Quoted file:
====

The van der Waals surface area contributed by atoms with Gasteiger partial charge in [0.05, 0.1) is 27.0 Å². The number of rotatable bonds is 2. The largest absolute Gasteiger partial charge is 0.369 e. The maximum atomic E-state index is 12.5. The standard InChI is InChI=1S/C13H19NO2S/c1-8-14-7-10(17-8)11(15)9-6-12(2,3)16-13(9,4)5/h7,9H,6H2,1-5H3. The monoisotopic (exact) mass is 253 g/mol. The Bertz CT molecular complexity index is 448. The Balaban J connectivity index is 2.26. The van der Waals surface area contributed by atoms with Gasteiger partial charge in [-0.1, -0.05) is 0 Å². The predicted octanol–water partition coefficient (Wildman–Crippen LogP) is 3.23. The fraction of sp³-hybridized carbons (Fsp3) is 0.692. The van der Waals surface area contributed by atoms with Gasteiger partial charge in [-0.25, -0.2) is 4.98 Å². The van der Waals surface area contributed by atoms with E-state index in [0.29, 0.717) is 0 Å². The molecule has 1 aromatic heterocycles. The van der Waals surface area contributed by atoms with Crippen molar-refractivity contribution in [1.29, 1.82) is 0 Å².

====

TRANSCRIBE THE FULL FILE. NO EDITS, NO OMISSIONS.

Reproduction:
The van der Waals surface area contributed by atoms with Gasteiger partial charge in [0.05, 0.1) is 27.0 Å². The number of rotatable bonds is 2. The largest absolute Gasteiger partial charge is 0.369 e. The maximum atomic E-state index is 12.5. The standard InChI is InChI=1S/C13H19NO2S/c1-8-14-7-10(17-8)11(15)9-6-12(2,3)16-13(9,4)5/h7,9H,6H2,1-5H3. The monoisotopic (exact) mass is 253 g/mol. The Bertz CT molecular complexity index is 448. The Balaban J connectivity index is 2.26. The van der Waals surface area contributed by atoms with Gasteiger partial charge in [-0.1, -0.05) is 0 Å². The predicted octanol–water partition coefficient (Wildman–Crippen LogP) is 3.23. The fraction of sp³-hybridized carbons (Fsp3) is 0.692. The van der Waals surface area contributed by atoms with Gasteiger partial charge in [-0.25, -0.2) is 4.98 Å². The van der Waals surface area contributed by atoms with E-state index in [0.29, 0.717) is 0 Å². The molecule has 1 aromatic heterocycles. The van der Waals surface area contributed by atoms with Crippen molar-refractivity contribution in [1.29, 1.82) is 0 Å².